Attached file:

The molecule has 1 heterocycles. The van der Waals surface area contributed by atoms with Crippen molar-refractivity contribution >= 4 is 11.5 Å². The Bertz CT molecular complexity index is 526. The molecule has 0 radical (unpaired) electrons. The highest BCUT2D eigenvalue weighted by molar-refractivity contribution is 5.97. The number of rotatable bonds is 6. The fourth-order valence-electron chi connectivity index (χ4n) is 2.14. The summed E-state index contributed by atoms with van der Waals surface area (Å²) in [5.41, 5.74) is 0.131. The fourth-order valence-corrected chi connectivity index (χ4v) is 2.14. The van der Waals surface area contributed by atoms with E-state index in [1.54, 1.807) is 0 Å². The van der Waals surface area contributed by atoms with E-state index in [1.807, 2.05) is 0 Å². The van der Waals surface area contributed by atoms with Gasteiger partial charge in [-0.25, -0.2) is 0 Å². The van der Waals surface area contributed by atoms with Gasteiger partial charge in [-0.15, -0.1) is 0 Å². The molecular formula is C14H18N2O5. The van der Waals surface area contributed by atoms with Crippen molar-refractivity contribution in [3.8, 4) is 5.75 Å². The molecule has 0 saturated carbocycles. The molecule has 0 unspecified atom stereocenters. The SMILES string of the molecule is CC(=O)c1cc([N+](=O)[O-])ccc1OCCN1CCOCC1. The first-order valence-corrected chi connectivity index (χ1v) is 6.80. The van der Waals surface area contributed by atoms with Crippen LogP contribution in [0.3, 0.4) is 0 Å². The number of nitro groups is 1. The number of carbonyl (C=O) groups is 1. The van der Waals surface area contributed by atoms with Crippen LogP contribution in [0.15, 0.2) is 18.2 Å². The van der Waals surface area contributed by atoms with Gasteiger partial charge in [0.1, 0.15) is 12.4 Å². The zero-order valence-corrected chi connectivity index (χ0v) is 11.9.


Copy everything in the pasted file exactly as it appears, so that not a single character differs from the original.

The molecule has 1 heterocycles. The van der Waals surface area contributed by atoms with Crippen molar-refractivity contribution >= 4 is 11.5 Å². The Bertz CT molecular complexity index is 526. The molecule has 0 radical (unpaired) electrons. The highest BCUT2D eigenvalue weighted by molar-refractivity contribution is 5.97. The number of rotatable bonds is 6. The fourth-order valence-electron chi connectivity index (χ4n) is 2.14. The summed E-state index contributed by atoms with van der Waals surface area (Å²) in [5.41, 5.74) is 0.131. The fourth-order valence-corrected chi connectivity index (χ4v) is 2.14. The van der Waals surface area contributed by atoms with E-state index in [1.54, 1.807) is 0 Å². The van der Waals surface area contributed by atoms with E-state index in [1.807, 2.05) is 0 Å². The van der Waals surface area contributed by atoms with Gasteiger partial charge in [-0.25, -0.2) is 0 Å². The van der Waals surface area contributed by atoms with Gasteiger partial charge in [-0.15, -0.1) is 0 Å². The molecular formula is C14H18N2O5. The van der Waals surface area contributed by atoms with Crippen molar-refractivity contribution in [3.8, 4) is 5.75 Å². The molecule has 0 saturated carbocycles. The molecule has 0 unspecified atom stereocenters. The SMILES string of the molecule is CC(=O)c1cc([N+](=O)[O-])ccc1OCCN1CCOCC1. The first-order valence-corrected chi connectivity index (χ1v) is 6.80. The van der Waals surface area contributed by atoms with Crippen LogP contribution in [0.3, 0.4) is 0 Å². The number of nitro groups is 1. The number of carbonyl (C=O) groups is 1. The van der Waals surface area contributed by atoms with Crippen LogP contribution in [0.15, 0.2) is 18.2 Å². The van der Waals surface area contributed by atoms with Gasteiger partial charge in [0.1, 0.15) is 12.4 Å². The zero-order valence-corrected chi connectivity index (χ0v) is 11.9.